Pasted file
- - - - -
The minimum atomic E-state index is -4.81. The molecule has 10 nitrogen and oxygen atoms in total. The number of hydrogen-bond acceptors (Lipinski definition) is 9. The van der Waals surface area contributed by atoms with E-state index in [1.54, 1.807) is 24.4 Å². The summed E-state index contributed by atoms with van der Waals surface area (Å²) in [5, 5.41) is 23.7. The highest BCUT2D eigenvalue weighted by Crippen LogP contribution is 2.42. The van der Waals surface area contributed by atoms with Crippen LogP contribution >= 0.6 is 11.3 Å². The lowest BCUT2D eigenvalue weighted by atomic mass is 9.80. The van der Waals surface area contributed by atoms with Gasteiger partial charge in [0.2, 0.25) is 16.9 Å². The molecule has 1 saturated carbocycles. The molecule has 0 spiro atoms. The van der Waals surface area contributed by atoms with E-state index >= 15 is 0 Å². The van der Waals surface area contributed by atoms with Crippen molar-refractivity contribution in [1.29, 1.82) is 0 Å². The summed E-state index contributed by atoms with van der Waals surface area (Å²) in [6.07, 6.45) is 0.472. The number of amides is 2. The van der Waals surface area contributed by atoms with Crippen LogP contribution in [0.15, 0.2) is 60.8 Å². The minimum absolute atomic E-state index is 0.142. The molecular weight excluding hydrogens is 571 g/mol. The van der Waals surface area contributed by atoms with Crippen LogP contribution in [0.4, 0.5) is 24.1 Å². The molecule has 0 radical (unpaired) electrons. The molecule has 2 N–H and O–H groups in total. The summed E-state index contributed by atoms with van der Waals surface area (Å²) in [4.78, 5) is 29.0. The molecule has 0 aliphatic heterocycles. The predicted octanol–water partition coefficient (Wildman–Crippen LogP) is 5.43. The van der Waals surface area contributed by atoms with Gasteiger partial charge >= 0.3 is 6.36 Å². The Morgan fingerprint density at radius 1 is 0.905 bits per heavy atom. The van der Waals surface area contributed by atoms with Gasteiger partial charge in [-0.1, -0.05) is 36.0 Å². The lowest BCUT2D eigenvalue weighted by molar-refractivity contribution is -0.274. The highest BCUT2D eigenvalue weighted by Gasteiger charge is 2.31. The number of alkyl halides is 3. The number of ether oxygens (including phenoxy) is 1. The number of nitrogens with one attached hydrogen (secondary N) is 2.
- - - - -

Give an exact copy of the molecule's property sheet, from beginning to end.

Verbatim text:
The minimum atomic E-state index is -4.81. The molecule has 10 nitrogen and oxygen atoms in total. The number of hydrogen-bond acceptors (Lipinski definition) is 9. The van der Waals surface area contributed by atoms with E-state index in [1.54, 1.807) is 24.4 Å². The summed E-state index contributed by atoms with van der Waals surface area (Å²) in [5, 5.41) is 23.7. The highest BCUT2D eigenvalue weighted by Crippen LogP contribution is 2.42. The van der Waals surface area contributed by atoms with Crippen LogP contribution >= 0.6 is 11.3 Å². The lowest BCUT2D eigenvalue weighted by atomic mass is 9.80. The van der Waals surface area contributed by atoms with Gasteiger partial charge in [0.2, 0.25) is 16.9 Å². The molecule has 1 saturated carbocycles. The molecule has 0 spiro atoms. The van der Waals surface area contributed by atoms with E-state index >= 15 is 0 Å². The van der Waals surface area contributed by atoms with Crippen molar-refractivity contribution in [1.29, 1.82) is 0 Å². The summed E-state index contributed by atoms with van der Waals surface area (Å²) in [6.07, 6.45) is 0.472. The number of amides is 2. The van der Waals surface area contributed by atoms with Crippen LogP contribution in [0.15, 0.2) is 60.8 Å². The minimum absolute atomic E-state index is 0.142. The molecular weight excluding hydrogens is 571 g/mol. The van der Waals surface area contributed by atoms with Crippen LogP contribution in [0.4, 0.5) is 24.1 Å². The molecule has 0 radical (unpaired) electrons. The molecule has 2 N–H and O–H groups in total. The summed E-state index contributed by atoms with van der Waals surface area (Å²) in [4.78, 5) is 29.0. The molecule has 0 aliphatic heterocycles. The predicted octanol–water partition coefficient (Wildman–Crippen LogP) is 5.43. The van der Waals surface area contributed by atoms with Gasteiger partial charge >= 0.3 is 6.36 Å². The Morgan fingerprint density at radius 1 is 0.905 bits per heavy atom. The van der Waals surface area contributed by atoms with Gasteiger partial charge in [-0.1, -0.05) is 36.0 Å². The lowest BCUT2D eigenvalue weighted by molar-refractivity contribution is -0.274. The highest BCUT2D eigenvalue weighted by Gasteiger charge is 2.31. The number of alkyl halides is 3. The number of ether oxygens (including phenoxy) is 1. The number of nitrogens with one attached hydrogen (secondary N) is 2.